A rocky, uneven dirt path off the National Highway 24 leads to the main ghat in Garhmukteshwar, located on the banks of Ganga, 100 kilometres from New Delhi. Early on Thursday morning, Duliram hurriedly took a dip in the river before joining his friends, who were busy decorating their kanwars, the colourful bamboo slings carrying pots filled with the waters of Ganga. The group of seven would walk 250 kilometres to their homes in Bilaspur in Uttar Pradesh, where the holy waters would be offered to Lord Shiva at a local temple.

This is the sixth time that Duliram, a 30-year-old mechanic, has undertaken the kanwar yatra. Every year during Shravan, the period in the Hindu calendar which falls between July and August, lakhs of kanwariyas, saffron-clad young men like Duliram, descend on towns along the river Ganga.

Pandit Kailash Shastri, who performs prayers at the Garhmukteshwar ghat, said the yatra has “grown manifold” in the last few years. “About 5-7 years ago, it was not even five percent of what it is today," he said. "Now, we see lakhs of kanwariyas each season."

Ram Kishore, a 65-year-old vendor who sells bangles in the lane leading to the ghat, confirmed this. “By tonight, the ghat will become so overcrowded that you won’t be able to place a foot here,” he said.

According to Shastri, the yatra started gaining popularity in the 1990s, which he attributed to the “increasing religiosity” among the youth. “Earlier, only men from Moradabad, Bareilly, Amroha, Bilaspur and nearby areas would come here," he said. "Now, they come from as far as Delhi, Madhya Pradesh, Rajasthan."

Young and restless

Most of the kanwariyas are men aged between 15 and 35 years. Though many are students, the majority are daily wagers working as mechanics, factory labour, shop assistants, among others. Kanwariyas usually travel in groups, arriving at the banks of Ganga in tempos, trolleys, tractors or buses. After filling the pitchers and pots with the holy water, they walk back to their villages.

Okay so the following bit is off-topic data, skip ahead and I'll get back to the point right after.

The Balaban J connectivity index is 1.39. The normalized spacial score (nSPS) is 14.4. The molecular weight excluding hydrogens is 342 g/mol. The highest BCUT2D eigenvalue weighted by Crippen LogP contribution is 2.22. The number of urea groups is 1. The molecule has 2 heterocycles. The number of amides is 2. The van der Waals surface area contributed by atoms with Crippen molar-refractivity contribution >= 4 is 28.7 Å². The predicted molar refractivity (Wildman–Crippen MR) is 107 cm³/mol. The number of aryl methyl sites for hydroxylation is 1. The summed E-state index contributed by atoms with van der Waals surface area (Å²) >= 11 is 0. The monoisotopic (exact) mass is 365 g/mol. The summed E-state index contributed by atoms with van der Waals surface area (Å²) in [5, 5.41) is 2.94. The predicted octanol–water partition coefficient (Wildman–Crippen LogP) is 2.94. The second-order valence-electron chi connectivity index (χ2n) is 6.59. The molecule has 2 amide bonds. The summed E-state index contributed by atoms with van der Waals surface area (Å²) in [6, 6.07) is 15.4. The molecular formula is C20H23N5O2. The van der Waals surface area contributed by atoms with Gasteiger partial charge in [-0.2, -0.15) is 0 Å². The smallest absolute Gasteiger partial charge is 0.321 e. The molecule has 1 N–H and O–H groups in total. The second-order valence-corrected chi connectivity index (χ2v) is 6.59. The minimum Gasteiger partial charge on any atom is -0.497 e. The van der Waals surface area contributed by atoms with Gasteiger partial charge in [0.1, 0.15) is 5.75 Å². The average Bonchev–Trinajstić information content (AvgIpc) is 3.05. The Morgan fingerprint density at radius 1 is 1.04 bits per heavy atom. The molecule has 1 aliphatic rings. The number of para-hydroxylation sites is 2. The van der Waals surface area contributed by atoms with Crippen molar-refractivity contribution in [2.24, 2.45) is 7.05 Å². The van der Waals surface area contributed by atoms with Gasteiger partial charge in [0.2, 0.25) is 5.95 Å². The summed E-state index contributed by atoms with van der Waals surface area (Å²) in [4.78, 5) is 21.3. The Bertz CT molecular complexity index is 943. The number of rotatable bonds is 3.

Part of a group of 26 young men from Rampur, 100 kilometres away, 19-year-old factory worker Lala said he undertook the trip to Garhmukteshwar to get his manokamana or wish fulfilled. His friend, 16-year-old Pramod, however, described the yatra as an “adventure” trip. “This is one chance in a year to spend time with friends," he said. "We compete to see who walks the fastest."

At the time of the yatra, camps spring up along the major routes to provide meals, beds and toilet facilities to the kanwariyas. On the way to Moradabad, the organisers of one of the pandals, Ashok Bansal, the owner of a rice mill in Moradabad, said: “Our Hindu dharma says: 'After parents, serve the kanwariyas.'"

The politics of religion

The organisers claim the effort is “purely religious”, but the political undercurrents are hard to miss.

Manoj Vyas is the Uttar Pradesh coordinator of the Vishwa Hindu Parishad, an affiliate of the Rashtriya Swayamsevak Sangh, the ideological parent of the ruling Bharatiya Janata Party. He said the momentum of the kanwar yatra began to grow in the 1990s with the Ram Janmabhoomi movement. The movement saw BJP leaders mobilising lakhs of kar sevaks or volunteers for building a Ram temple in Ayodhya in place of an existing mosque which was demolished. The events triggered Hindu-Muslim riots across India but in the worldview of the Sangh, it helped organise Hindu youth. “The youth who had grown disinterested in religion, for them, a religious environment was formed once again," Vyas said.

The kanwar yatra has grown since then. The communication head of the RSS in Moradabad, Pavan Jain, claimed the organisation never gets “directly involved” in the yatra. But individual members are free to contribute. "All Sangh members are part of the society. If someone is doing good work, we also want to contribute to it," he said. “We are just the neev ke patthar – the foundation stones.”